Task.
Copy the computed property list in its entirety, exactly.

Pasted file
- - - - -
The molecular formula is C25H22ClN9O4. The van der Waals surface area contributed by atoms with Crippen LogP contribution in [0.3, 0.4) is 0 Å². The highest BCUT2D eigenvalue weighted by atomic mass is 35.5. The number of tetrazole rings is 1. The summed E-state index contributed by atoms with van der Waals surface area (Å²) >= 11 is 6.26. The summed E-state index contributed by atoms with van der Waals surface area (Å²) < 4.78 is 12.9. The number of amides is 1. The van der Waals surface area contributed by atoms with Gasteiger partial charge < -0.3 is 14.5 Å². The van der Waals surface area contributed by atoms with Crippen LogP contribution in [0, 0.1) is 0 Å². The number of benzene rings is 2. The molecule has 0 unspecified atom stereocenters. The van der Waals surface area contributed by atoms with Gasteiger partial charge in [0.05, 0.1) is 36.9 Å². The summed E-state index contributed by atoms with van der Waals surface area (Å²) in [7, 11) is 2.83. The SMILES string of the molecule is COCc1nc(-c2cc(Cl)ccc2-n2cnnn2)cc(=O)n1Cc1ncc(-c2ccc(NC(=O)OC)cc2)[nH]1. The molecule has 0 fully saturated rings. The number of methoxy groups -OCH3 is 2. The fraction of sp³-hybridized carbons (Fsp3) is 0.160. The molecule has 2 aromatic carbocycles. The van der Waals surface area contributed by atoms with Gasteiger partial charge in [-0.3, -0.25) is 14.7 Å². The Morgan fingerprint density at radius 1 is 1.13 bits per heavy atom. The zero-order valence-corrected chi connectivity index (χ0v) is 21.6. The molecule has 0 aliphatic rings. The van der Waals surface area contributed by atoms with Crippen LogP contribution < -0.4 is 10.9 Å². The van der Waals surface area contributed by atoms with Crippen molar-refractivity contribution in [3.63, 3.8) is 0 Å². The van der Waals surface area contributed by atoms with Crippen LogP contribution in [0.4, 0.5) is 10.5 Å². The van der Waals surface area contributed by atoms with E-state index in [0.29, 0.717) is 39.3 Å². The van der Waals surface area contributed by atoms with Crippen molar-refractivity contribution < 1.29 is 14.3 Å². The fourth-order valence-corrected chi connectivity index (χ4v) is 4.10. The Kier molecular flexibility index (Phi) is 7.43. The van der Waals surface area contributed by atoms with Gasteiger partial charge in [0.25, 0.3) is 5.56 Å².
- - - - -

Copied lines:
The molecular formula is C25H22ClN9O4. The van der Waals surface area contributed by atoms with Crippen LogP contribution in [0.3, 0.4) is 0 Å². The highest BCUT2D eigenvalue weighted by atomic mass is 35.5. The number of tetrazole rings is 1. The summed E-state index contributed by atoms with van der Waals surface area (Å²) >= 11 is 6.26. The summed E-state index contributed by atoms with van der Waals surface area (Å²) < 4.78 is 12.9. The number of amides is 1. The van der Waals surface area contributed by atoms with Gasteiger partial charge < -0.3 is 14.5 Å². The van der Waals surface area contributed by atoms with Crippen LogP contribution in [0, 0.1) is 0 Å². The number of benzene rings is 2. The molecule has 0 unspecified atom stereocenters. The van der Waals surface area contributed by atoms with Gasteiger partial charge in [0.05, 0.1) is 36.9 Å². The summed E-state index contributed by atoms with van der Waals surface area (Å²) in [7, 11) is 2.83. The SMILES string of the molecule is COCc1nc(-c2cc(Cl)ccc2-n2cnnn2)cc(=O)n1Cc1ncc(-c2ccc(NC(=O)OC)cc2)[nH]1. The molecule has 0 fully saturated rings. The number of methoxy groups -OCH3 is 2. The fraction of sp³-hybridized carbons (Fsp3) is 0.160. The molecule has 2 aromatic carbocycles. The van der Waals surface area contributed by atoms with Gasteiger partial charge in [-0.3, -0.25) is 14.7 Å². The Morgan fingerprint density at radius 1 is 1.13 bits per heavy atom. The zero-order valence-corrected chi connectivity index (χ0v) is 21.6. The molecule has 0 aliphatic rings. The van der Waals surface area contributed by atoms with Crippen LogP contribution < -0.4 is 10.9 Å². The van der Waals surface area contributed by atoms with Crippen molar-refractivity contribution in [3.63, 3.8) is 0 Å². The van der Waals surface area contributed by atoms with Crippen LogP contribution in [0.4, 0.5) is 10.5 Å². The van der Waals surface area contributed by atoms with E-state index in [0.29, 0.717) is 39.3 Å². The van der Waals surface area contributed by atoms with Crippen molar-refractivity contribution < 1.29 is 14.3 Å². The fourth-order valence-corrected chi connectivity index (χ4v) is 4.10. The Kier molecular flexibility index (Phi) is 7.43. The van der Waals surface area contributed by atoms with Gasteiger partial charge in [0.25, 0.3) is 5.56 Å².